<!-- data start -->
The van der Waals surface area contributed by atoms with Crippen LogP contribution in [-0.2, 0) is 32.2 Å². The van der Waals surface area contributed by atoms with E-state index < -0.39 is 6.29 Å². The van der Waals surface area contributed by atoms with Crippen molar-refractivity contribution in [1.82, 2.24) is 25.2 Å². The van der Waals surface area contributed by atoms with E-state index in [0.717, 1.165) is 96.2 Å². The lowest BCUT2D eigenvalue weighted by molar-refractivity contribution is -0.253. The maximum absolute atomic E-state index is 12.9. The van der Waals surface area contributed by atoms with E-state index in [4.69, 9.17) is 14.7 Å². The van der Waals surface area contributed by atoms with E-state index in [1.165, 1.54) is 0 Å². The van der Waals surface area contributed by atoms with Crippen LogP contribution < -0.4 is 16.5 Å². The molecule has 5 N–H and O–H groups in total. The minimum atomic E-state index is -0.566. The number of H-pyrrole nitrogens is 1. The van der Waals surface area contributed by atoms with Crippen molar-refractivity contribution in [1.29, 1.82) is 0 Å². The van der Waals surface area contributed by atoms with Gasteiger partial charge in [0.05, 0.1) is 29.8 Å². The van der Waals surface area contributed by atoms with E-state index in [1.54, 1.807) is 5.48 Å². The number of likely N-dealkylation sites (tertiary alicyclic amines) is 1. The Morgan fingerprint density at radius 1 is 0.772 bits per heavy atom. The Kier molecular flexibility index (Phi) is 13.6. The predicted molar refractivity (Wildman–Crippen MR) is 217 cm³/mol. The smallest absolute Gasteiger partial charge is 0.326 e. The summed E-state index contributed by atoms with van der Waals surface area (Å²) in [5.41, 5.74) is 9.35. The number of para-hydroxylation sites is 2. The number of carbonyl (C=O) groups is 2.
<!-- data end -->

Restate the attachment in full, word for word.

The van der Waals surface area contributed by atoms with Crippen LogP contribution in [-0.2, 0) is 32.2 Å². The van der Waals surface area contributed by atoms with E-state index < -0.39 is 6.29 Å². The van der Waals surface area contributed by atoms with Crippen molar-refractivity contribution in [1.82, 2.24) is 25.2 Å². The van der Waals surface area contributed by atoms with E-state index in [0.717, 1.165) is 96.2 Å². The lowest BCUT2D eigenvalue weighted by molar-refractivity contribution is -0.253. The maximum absolute atomic E-state index is 12.9. The van der Waals surface area contributed by atoms with E-state index in [4.69, 9.17) is 14.7 Å². The van der Waals surface area contributed by atoms with E-state index in [1.165, 1.54) is 0 Å². The van der Waals surface area contributed by atoms with Crippen LogP contribution < -0.4 is 16.5 Å². The molecule has 5 N–H and O–H groups in total. The minimum atomic E-state index is -0.566. The number of H-pyrrole nitrogens is 1. The van der Waals surface area contributed by atoms with Crippen molar-refractivity contribution in [1.29, 1.82) is 0 Å². The van der Waals surface area contributed by atoms with Gasteiger partial charge in [0.05, 0.1) is 29.8 Å². The van der Waals surface area contributed by atoms with E-state index in [1.54, 1.807) is 5.48 Å². The number of likely N-dealkylation sites (tertiary alicyclic amines) is 1. The Morgan fingerprint density at radius 1 is 0.772 bits per heavy atom. The Kier molecular flexibility index (Phi) is 13.6. The predicted molar refractivity (Wildman–Crippen MR) is 217 cm³/mol. The smallest absolute Gasteiger partial charge is 0.326 e. The summed E-state index contributed by atoms with van der Waals surface area (Å²) in [5.41, 5.74) is 9.35. The number of para-hydroxylation sites is 2. The number of carbonyl (C=O) groups is 2.